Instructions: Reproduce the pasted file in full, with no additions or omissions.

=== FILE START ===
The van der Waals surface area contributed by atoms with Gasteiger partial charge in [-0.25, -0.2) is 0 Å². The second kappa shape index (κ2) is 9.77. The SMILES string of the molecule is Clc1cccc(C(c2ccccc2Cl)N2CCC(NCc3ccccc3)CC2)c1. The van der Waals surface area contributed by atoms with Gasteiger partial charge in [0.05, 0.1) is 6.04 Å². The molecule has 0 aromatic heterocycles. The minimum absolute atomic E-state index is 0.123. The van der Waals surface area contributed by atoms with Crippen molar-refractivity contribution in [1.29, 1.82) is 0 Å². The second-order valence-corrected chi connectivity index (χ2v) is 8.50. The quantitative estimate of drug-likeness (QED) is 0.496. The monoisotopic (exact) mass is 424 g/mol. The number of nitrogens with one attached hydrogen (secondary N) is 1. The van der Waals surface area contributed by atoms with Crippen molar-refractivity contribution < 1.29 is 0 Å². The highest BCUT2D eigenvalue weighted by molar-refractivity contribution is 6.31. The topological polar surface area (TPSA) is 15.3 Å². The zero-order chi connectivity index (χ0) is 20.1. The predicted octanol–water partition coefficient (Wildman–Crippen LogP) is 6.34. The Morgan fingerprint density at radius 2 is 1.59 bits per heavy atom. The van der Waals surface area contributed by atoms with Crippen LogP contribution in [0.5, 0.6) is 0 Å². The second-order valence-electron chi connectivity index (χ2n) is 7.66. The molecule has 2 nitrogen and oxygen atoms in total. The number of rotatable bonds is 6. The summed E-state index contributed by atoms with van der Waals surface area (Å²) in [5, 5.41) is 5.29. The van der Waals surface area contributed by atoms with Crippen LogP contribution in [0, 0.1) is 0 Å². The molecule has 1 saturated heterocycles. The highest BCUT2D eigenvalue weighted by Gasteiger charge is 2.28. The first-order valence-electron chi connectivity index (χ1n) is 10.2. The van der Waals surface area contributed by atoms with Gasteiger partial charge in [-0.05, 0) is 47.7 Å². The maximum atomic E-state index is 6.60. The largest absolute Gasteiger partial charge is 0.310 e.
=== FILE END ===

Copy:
The van der Waals surface area contributed by atoms with Gasteiger partial charge in [-0.25, -0.2) is 0 Å². The second kappa shape index (κ2) is 9.77. The SMILES string of the molecule is Clc1cccc(C(c2ccccc2Cl)N2CCC(NCc3ccccc3)CC2)c1. The van der Waals surface area contributed by atoms with Gasteiger partial charge in [0.05, 0.1) is 6.04 Å². The molecule has 0 aromatic heterocycles. The minimum absolute atomic E-state index is 0.123. The van der Waals surface area contributed by atoms with Crippen molar-refractivity contribution in [1.29, 1.82) is 0 Å². The second-order valence-corrected chi connectivity index (χ2v) is 8.50. The quantitative estimate of drug-likeness (QED) is 0.496. The monoisotopic (exact) mass is 424 g/mol. The number of nitrogens with one attached hydrogen (secondary N) is 1. The van der Waals surface area contributed by atoms with Crippen molar-refractivity contribution < 1.29 is 0 Å². The highest BCUT2D eigenvalue weighted by molar-refractivity contribution is 6.31. The topological polar surface area (TPSA) is 15.3 Å². The zero-order chi connectivity index (χ0) is 20.1. The predicted octanol–water partition coefficient (Wildman–Crippen LogP) is 6.34. The Morgan fingerprint density at radius 2 is 1.59 bits per heavy atom. The van der Waals surface area contributed by atoms with Crippen LogP contribution in [0.5, 0.6) is 0 Å². The second-order valence-electron chi connectivity index (χ2n) is 7.66. The molecule has 2 nitrogen and oxygen atoms in total. The number of rotatable bonds is 6. The summed E-state index contributed by atoms with van der Waals surface area (Å²) in [5, 5.41) is 5.29. The van der Waals surface area contributed by atoms with Crippen LogP contribution in [0, 0.1) is 0 Å². The molecule has 1 saturated heterocycles. The highest BCUT2D eigenvalue weighted by Gasteiger charge is 2.28. The first-order valence-electron chi connectivity index (χ1n) is 10.2. The van der Waals surface area contributed by atoms with Gasteiger partial charge in [-0.05, 0) is 47.7 Å². The maximum atomic E-state index is 6.60. The largest absolute Gasteiger partial charge is 0.310 e.